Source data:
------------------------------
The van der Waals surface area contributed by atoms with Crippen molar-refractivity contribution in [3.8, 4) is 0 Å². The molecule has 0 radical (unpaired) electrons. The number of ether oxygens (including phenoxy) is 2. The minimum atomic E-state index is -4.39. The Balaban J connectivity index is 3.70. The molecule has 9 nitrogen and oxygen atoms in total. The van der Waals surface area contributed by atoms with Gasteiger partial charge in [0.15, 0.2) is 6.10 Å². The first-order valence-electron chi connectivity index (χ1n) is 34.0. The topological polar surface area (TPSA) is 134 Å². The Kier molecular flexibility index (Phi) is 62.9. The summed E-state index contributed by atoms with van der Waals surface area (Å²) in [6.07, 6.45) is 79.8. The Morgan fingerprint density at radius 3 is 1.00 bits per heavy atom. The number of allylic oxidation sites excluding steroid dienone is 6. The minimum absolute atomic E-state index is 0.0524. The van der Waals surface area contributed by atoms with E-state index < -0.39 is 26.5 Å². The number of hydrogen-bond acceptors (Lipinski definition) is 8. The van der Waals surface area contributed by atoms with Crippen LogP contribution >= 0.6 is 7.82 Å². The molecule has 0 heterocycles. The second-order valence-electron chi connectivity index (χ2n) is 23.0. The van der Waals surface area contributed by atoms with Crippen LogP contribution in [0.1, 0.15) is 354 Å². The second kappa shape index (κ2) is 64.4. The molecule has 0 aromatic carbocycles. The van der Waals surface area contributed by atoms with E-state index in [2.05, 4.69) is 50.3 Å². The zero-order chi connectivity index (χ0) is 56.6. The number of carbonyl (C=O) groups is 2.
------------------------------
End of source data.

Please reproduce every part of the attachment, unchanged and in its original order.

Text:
The van der Waals surface area contributed by atoms with Crippen molar-refractivity contribution in [3.8, 4) is 0 Å². The molecule has 0 radical (unpaired) electrons. The number of ether oxygens (including phenoxy) is 2. The minimum atomic E-state index is -4.39. The Balaban J connectivity index is 3.70. The molecule has 9 nitrogen and oxygen atoms in total. The van der Waals surface area contributed by atoms with Gasteiger partial charge in [0.15, 0.2) is 6.10 Å². The first-order valence-electron chi connectivity index (χ1n) is 34.0. The topological polar surface area (TPSA) is 134 Å². The Kier molecular flexibility index (Phi) is 62.9. The summed E-state index contributed by atoms with van der Waals surface area (Å²) in [6.07, 6.45) is 79.8. The Morgan fingerprint density at radius 3 is 1.00 bits per heavy atom. The number of allylic oxidation sites excluding steroid dienone is 6. The minimum absolute atomic E-state index is 0.0524. The van der Waals surface area contributed by atoms with E-state index < -0.39 is 26.5 Å². The number of hydrogen-bond acceptors (Lipinski definition) is 8. The van der Waals surface area contributed by atoms with Crippen LogP contribution >= 0.6 is 7.82 Å². The molecule has 0 heterocycles. The second-order valence-electron chi connectivity index (χ2n) is 23.0. The van der Waals surface area contributed by atoms with Crippen LogP contribution in [0.1, 0.15) is 354 Å². The second kappa shape index (κ2) is 64.4. The molecule has 0 aromatic carbocycles. The van der Waals surface area contributed by atoms with E-state index in [2.05, 4.69) is 50.3 Å². The zero-order chi connectivity index (χ0) is 56.6. The number of carbonyl (C=O) groups is 2.